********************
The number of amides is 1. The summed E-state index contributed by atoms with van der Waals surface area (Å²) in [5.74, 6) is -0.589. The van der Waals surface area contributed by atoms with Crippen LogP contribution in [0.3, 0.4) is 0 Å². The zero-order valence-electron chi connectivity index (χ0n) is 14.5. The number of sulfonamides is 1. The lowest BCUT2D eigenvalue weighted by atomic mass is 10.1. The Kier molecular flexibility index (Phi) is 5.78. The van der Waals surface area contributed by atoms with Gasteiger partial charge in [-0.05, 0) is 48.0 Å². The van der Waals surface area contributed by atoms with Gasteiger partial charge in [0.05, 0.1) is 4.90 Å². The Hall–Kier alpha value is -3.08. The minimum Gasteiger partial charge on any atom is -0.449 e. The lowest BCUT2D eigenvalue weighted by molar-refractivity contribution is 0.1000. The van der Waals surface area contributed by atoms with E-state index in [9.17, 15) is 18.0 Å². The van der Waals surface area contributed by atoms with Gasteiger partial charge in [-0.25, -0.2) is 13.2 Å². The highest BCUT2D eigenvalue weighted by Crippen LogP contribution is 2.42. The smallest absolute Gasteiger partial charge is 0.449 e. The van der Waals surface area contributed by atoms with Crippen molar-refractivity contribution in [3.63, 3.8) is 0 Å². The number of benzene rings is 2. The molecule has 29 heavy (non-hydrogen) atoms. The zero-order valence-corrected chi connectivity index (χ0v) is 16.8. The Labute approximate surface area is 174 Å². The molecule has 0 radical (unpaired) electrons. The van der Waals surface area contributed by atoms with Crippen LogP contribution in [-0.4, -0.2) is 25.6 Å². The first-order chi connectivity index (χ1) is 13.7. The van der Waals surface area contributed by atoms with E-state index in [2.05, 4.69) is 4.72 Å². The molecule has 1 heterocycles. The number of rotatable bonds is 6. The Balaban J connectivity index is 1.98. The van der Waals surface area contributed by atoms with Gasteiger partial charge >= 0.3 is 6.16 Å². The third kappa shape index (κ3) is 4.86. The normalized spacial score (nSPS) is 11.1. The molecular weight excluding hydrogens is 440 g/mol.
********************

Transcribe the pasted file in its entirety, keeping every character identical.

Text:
The number of amides is 1. The summed E-state index contributed by atoms with van der Waals surface area (Å²) in [5.74, 6) is -0.589. The van der Waals surface area contributed by atoms with Crippen LogP contribution in [0.3, 0.4) is 0 Å². The zero-order valence-electron chi connectivity index (χ0n) is 14.5. The number of sulfonamides is 1. The lowest BCUT2D eigenvalue weighted by atomic mass is 10.1. The Kier molecular flexibility index (Phi) is 5.78. The van der Waals surface area contributed by atoms with Gasteiger partial charge in [-0.05, 0) is 48.0 Å². The van der Waals surface area contributed by atoms with Gasteiger partial charge in [0.05, 0.1) is 4.90 Å². The Hall–Kier alpha value is -3.08. The minimum Gasteiger partial charge on any atom is -0.449 e. The lowest BCUT2D eigenvalue weighted by molar-refractivity contribution is 0.1000. The van der Waals surface area contributed by atoms with E-state index in [9.17, 15) is 18.0 Å². The van der Waals surface area contributed by atoms with Gasteiger partial charge in [-0.25, -0.2) is 13.2 Å². The highest BCUT2D eigenvalue weighted by Crippen LogP contribution is 2.42. The smallest absolute Gasteiger partial charge is 0.449 e. The van der Waals surface area contributed by atoms with Crippen molar-refractivity contribution in [3.63, 3.8) is 0 Å². The number of benzene rings is 2. The molecule has 29 heavy (non-hydrogen) atoms. The zero-order valence-corrected chi connectivity index (χ0v) is 16.8. The Labute approximate surface area is 174 Å². The molecule has 0 radical (unpaired) electrons. The van der Waals surface area contributed by atoms with Crippen LogP contribution in [-0.4, -0.2) is 25.6 Å². The first-order chi connectivity index (χ1) is 13.7. The van der Waals surface area contributed by atoms with E-state index in [2.05, 4.69) is 4.72 Å². The molecule has 1 heterocycles. The number of rotatable bonds is 6. The Balaban J connectivity index is 1.98. The van der Waals surface area contributed by atoms with Gasteiger partial charge >= 0.3 is 6.16 Å². The third kappa shape index (κ3) is 4.86. The normalized spacial score (nSPS) is 11.1. The molecular weight excluding hydrogens is 440 g/mol.